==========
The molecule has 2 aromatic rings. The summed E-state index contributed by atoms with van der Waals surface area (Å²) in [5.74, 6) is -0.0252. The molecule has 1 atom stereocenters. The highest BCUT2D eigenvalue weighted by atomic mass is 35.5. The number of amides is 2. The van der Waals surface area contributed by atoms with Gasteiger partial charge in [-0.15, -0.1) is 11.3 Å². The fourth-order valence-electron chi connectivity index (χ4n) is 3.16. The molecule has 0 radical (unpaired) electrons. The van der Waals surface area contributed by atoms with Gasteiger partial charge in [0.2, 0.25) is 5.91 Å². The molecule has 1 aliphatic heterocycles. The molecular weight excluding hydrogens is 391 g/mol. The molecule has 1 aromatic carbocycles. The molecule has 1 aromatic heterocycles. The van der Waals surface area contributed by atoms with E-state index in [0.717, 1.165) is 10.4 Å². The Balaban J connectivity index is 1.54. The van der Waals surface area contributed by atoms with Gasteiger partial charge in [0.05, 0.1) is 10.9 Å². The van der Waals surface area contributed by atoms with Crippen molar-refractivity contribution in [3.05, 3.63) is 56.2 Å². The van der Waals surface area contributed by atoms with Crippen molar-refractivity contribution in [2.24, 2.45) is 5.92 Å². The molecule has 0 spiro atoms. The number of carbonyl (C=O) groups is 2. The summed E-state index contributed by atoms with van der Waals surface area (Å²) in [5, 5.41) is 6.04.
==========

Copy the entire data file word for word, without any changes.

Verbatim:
The molecule has 2 aromatic rings. The summed E-state index contributed by atoms with van der Waals surface area (Å²) in [5.74, 6) is -0.0252. The molecule has 1 atom stereocenters. The highest BCUT2D eigenvalue weighted by atomic mass is 35.5. The number of amides is 2. The van der Waals surface area contributed by atoms with Gasteiger partial charge in [-0.15, -0.1) is 11.3 Å². The fourth-order valence-electron chi connectivity index (χ4n) is 3.16. The molecule has 0 radical (unpaired) electrons. The van der Waals surface area contributed by atoms with Gasteiger partial charge in [0.2, 0.25) is 5.91 Å². The molecule has 1 aliphatic heterocycles. The molecular weight excluding hydrogens is 391 g/mol. The molecule has 1 aromatic carbocycles. The molecule has 1 aromatic heterocycles. The van der Waals surface area contributed by atoms with E-state index in [0.717, 1.165) is 10.4 Å². The Balaban J connectivity index is 1.54. The van der Waals surface area contributed by atoms with Gasteiger partial charge in [0.05, 0.1) is 10.9 Å². The van der Waals surface area contributed by atoms with Crippen molar-refractivity contribution in [3.05, 3.63) is 56.2 Å². The van der Waals surface area contributed by atoms with Crippen molar-refractivity contribution in [2.24, 2.45) is 5.92 Å². The molecule has 0 spiro atoms. The number of carbonyl (C=O) groups is 2. The summed E-state index contributed by atoms with van der Waals surface area (Å²) in [5, 5.41) is 6.04.